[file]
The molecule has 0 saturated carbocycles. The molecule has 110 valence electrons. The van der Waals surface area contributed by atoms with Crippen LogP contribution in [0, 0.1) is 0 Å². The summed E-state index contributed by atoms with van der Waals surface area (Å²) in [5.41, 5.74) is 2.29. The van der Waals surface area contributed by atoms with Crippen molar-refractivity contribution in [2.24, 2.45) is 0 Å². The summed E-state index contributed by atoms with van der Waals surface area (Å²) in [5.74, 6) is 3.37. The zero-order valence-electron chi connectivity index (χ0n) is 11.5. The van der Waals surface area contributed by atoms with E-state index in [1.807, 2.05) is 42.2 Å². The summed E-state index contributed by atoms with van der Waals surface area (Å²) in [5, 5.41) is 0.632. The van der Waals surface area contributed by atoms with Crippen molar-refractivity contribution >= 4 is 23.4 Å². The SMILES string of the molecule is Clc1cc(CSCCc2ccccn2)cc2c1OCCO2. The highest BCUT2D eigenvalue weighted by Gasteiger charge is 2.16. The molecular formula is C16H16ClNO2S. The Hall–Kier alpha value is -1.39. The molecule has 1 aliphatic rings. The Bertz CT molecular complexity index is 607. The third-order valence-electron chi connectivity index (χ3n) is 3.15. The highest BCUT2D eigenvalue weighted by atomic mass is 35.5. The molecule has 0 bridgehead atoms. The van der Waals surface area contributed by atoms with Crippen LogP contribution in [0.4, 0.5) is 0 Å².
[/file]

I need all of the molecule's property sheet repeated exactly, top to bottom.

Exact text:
The molecule has 0 saturated carbocycles. The molecule has 110 valence electrons. The van der Waals surface area contributed by atoms with Crippen LogP contribution in [0, 0.1) is 0 Å². The summed E-state index contributed by atoms with van der Waals surface area (Å²) in [5.41, 5.74) is 2.29. The van der Waals surface area contributed by atoms with Crippen molar-refractivity contribution in [2.24, 2.45) is 0 Å². The summed E-state index contributed by atoms with van der Waals surface area (Å²) in [5.74, 6) is 3.37. The zero-order valence-electron chi connectivity index (χ0n) is 11.5. The van der Waals surface area contributed by atoms with E-state index in [1.807, 2.05) is 42.2 Å². The summed E-state index contributed by atoms with van der Waals surface area (Å²) in [5, 5.41) is 0.632. The van der Waals surface area contributed by atoms with Crippen molar-refractivity contribution >= 4 is 23.4 Å². The SMILES string of the molecule is Clc1cc(CSCCc2ccccn2)cc2c1OCCO2. The highest BCUT2D eigenvalue weighted by Gasteiger charge is 2.16. The molecular formula is C16H16ClNO2S. The Hall–Kier alpha value is -1.39. The molecule has 1 aliphatic rings. The Bertz CT molecular complexity index is 607. The third-order valence-electron chi connectivity index (χ3n) is 3.15. The highest BCUT2D eigenvalue weighted by atomic mass is 35.5. The molecule has 0 bridgehead atoms. The van der Waals surface area contributed by atoms with Crippen LogP contribution in [0.4, 0.5) is 0 Å².